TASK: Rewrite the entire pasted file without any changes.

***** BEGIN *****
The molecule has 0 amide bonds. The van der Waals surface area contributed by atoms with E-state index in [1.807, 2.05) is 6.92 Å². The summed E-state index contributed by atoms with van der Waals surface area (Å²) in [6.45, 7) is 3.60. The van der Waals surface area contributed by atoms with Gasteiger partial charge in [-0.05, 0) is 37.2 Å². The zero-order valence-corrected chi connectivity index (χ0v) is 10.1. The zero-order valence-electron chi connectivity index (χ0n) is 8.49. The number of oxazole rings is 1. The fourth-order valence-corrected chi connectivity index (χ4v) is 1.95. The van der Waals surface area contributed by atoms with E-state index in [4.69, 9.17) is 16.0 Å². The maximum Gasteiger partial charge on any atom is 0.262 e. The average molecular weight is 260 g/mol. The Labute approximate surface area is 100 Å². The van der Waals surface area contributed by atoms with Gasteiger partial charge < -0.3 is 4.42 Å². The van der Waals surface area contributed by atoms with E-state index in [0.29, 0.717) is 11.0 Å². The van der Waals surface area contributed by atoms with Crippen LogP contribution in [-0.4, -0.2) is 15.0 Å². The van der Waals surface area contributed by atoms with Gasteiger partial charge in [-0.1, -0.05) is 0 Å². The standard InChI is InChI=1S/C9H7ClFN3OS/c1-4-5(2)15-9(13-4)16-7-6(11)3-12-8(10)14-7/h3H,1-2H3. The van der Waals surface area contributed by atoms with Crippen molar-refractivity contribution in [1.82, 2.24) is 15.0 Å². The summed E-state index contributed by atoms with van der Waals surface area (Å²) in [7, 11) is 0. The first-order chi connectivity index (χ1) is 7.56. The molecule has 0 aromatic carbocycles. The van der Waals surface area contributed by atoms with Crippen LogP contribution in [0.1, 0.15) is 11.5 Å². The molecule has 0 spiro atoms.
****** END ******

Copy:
The molecule has 0 amide bonds. The van der Waals surface area contributed by atoms with E-state index in [1.807, 2.05) is 6.92 Å². The summed E-state index contributed by atoms with van der Waals surface area (Å²) in [6.45, 7) is 3.60. The van der Waals surface area contributed by atoms with Gasteiger partial charge in [-0.05, 0) is 37.2 Å². The zero-order valence-corrected chi connectivity index (χ0v) is 10.1. The zero-order valence-electron chi connectivity index (χ0n) is 8.49. The number of oxazole rings is 1. The fourth-order valence-corrected chi connectivity index (χ4v) is 1.95. The van der Waals surface area contributed by atoms with E-state index in [4.69, 9.17) is 16.0 Å². The maximum Gasteiger partial charge on any atom is 0.262 e. The average molecular weight is 260 g/mol. The Labute approximate surface area is 100 Å². The van der Waals surface area contributed by atoms with Gasteiger partial charge < -0.3 is 4.42 Å². The van der Waals surface area contributed by atoms with E-state index in [0.29, 0.717) is 11.0 Å². The van der Waals surface area contributed by atoms with Crippen LogP contribution in [-0.4, -0.2) is 15.0 Å². The van der Waals surface area contributed by atoms with Gasteiger partial charge in [-0.1, -0.05) is 0 Å². The standard InChI is InChI=1S/C9H7ClFN3OS/c1-4-5(2)15-9(13-4)16-7-6(11)3-12-8(10)14-7/h3H,1-2H3. The van der Waals surface area contributed by atoms with Crippen molar-refractivity contribution in [1.82, 2.24) is 15.0 Å². The summed E-state index contributed by atoms with van der Waals surface area (Å²) in [7, 11) is 0. The first-order chi connectivity index (χ1) is 7.56. The molecule has 0 aromatic carbocycles. The van der Waals surface area contributed by atoms with Crippen LogP contribution in [0.1, 0.15) is 11.5 Å². The molecule has 0 spiro atoms.